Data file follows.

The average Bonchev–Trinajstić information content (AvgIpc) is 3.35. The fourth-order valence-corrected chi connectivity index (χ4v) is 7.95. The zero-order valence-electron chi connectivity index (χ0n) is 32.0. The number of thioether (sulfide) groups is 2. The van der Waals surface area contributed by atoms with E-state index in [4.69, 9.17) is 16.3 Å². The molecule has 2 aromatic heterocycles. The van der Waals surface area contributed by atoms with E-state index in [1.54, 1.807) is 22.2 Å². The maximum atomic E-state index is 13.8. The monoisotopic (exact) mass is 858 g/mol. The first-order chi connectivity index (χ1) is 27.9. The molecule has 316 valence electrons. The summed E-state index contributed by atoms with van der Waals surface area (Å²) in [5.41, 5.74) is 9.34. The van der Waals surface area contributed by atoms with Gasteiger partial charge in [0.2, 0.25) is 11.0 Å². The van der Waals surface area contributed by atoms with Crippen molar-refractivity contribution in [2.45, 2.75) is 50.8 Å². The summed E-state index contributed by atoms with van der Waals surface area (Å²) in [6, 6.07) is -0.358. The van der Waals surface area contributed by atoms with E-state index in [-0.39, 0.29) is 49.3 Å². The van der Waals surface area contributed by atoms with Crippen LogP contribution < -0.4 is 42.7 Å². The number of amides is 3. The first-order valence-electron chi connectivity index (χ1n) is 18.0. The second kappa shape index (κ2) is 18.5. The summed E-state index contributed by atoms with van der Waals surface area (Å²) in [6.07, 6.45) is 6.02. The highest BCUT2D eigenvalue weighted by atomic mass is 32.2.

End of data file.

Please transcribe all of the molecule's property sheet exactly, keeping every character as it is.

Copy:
The average Bonchev–Trinajstić information content (AvgIpc) is 3.35. The fourth-order valence-corrected chi connectivity index (χ4v) is 7.95. The zero-order valence-electron chi connectivity index (χ0n) is 32.0. The number of thioether (sulfide) groups is 2. The van der Waals surface area contributed by atoms with E-state index in [4.69, 9.17) is 16.3 Å². The molecule has 2 aromatic heterocycles. The van der Waals surface area contributed by atoms with E-state index in [1.54, 1.807) is 22.2 Å². The maximum atomic E-state index is 13.8. The monoisotopic (exact) mass is 858 g/mol. The first-order chi connectivity index (χ1) is 27.9. The molecule has 316 valence electrons. The summed E-state index contributed by atoms with van der Waals surface area (Å²) in [5.41, 5.74) is 9.34. The van der Waals surface area contributed by atoms with Gasteiger partial charge in [0.2, 0.25) is 11.0 Å². The van der Waals surface area contributed by atoms with Crippen molar-refractivity contribution in [2.45, 2.75) is 50.8 Å². The summed E-state index contributed by atoms with van der Waals surface area (Å²) in [6, 6.07) is -0.358. The van der Waals surface area contributed by atoms with E-state index in [-0.39, 0.29) is 49.3 Å². The van der Waals surface area contributed by atoms with Crippen LogP contribution < -0.4 is 42.7 Å². The number of amides is 3. The first-order valence-electron chi connectivity index (χ1n) is 18.0. The second kappa shape index (κ2) is 18.5. The summed E-state index contributed by atoms with van der Waals surface area (Å²) in [6.07, 6.45) is 6.02. The highest BCUT2D eigenvalue weighted by atomic mass is 32.2.